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Insurance does not cover home attendants even when medically necessary. Our services paid for visits by trained nurses and home helpers for showering assistance twice a week, but for the 24-hour care prescribed by the doctor, we had to pay out of pocket. The summer after Brad came home, we spent over $ 21,000 on home care, tapping into my mom’s savings and inheritance to do so. We have been very fortunate to have these resources; for many families it would be out of reach.

It is often noted that the United States is the only rich country that does not offer maternity leave; support for childcare is also appalling. Likewise, but often in more invisible ways, we leave millions of caregivers with little or no support to deal with the financial, logistical and emotional challenges of helping sick parents, spouses and children.

The Biden-Harris campaign has made an ambitious care plan a key part of its platform. The first signs of the new administration are promising. Mr Biden’s $ 1.9 trillion coronavirus emergency relief package includes measures for caregivers: expanding stimulus payments to cover previously neglected adult dependents, tax credits and paid family and medical leave. Some of these benefits would help caregivers of all kinds; others specifically help those caring for people with Covid-19.

While pandemic relief is the most urgent priority, the change should not end there. The plan Mr Biden rolled out during the campaign proposed an integrated approach to supporting child care, elder care, paid work and caregivers. Among other measures, it provided a tax credit of $ 5,000 for caregivers, social security credits for those who must leave their jobs to provide care and 12 weeks of guaranteed paid family leave.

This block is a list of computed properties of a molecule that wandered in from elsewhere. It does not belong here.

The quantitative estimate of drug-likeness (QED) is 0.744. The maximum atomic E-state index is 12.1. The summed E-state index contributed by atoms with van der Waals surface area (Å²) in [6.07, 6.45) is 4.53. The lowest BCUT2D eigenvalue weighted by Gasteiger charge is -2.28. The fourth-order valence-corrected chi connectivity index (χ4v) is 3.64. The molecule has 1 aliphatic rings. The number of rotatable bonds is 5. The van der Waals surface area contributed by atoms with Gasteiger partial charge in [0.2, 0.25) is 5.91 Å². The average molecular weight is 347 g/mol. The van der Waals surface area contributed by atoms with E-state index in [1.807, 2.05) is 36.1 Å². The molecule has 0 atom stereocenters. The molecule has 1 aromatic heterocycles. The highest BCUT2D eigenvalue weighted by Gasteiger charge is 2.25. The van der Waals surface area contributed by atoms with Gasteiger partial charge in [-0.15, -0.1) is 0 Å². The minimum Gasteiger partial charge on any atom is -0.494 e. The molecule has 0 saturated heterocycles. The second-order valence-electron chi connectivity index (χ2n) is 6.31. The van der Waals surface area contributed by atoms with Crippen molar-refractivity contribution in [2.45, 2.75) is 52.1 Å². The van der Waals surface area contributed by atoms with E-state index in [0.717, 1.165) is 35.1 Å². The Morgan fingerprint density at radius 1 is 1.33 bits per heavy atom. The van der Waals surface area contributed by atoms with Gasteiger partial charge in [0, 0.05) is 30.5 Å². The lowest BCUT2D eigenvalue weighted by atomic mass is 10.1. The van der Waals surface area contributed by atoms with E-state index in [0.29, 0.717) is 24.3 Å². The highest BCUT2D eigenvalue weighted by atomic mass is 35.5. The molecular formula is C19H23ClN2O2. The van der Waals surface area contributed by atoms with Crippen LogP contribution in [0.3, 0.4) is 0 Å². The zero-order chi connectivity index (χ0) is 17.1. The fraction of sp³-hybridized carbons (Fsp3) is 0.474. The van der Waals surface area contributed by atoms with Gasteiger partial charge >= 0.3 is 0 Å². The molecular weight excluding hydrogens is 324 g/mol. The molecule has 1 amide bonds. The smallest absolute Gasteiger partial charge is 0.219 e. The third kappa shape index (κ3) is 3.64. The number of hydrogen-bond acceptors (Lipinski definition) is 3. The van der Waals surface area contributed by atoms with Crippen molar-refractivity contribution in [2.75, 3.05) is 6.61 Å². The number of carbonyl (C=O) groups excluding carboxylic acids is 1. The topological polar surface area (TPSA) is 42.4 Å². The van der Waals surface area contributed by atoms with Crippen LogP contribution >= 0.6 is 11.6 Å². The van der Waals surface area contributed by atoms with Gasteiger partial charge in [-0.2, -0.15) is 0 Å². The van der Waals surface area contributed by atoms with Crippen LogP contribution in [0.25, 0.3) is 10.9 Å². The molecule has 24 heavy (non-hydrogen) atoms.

The plan would also provide greater access to long-term care and home and community support services. Gaps in Medicaid coverage for these services have resulted in long waiting lists and made it more difficult for people to receive needed care at home.

Such changes would clearly benefit caregivers and paid workers, who are disproportionately women of color. With few job protections, homeworkers have long struggled to find stable, well-paying work, a situation made worse by Covid-19. Biden’s political team argued that his plan would create up to three million jobs in healthcare and education, benefiting populations hard hit by job losses from the pandemic.

The changes would not only help caregivers like me; what is good for caregivers also benefits those who need help. Expanding home care may prevent frail elderly people from accessing nursing homes, the drawbacks of which have been painfully exposed by the pandemic. Alleviating financial strain and caregiver burnout can mean better and more compassionate treatment, which in turn can improve quality of life and outcomes for our most vulnerable citizens.

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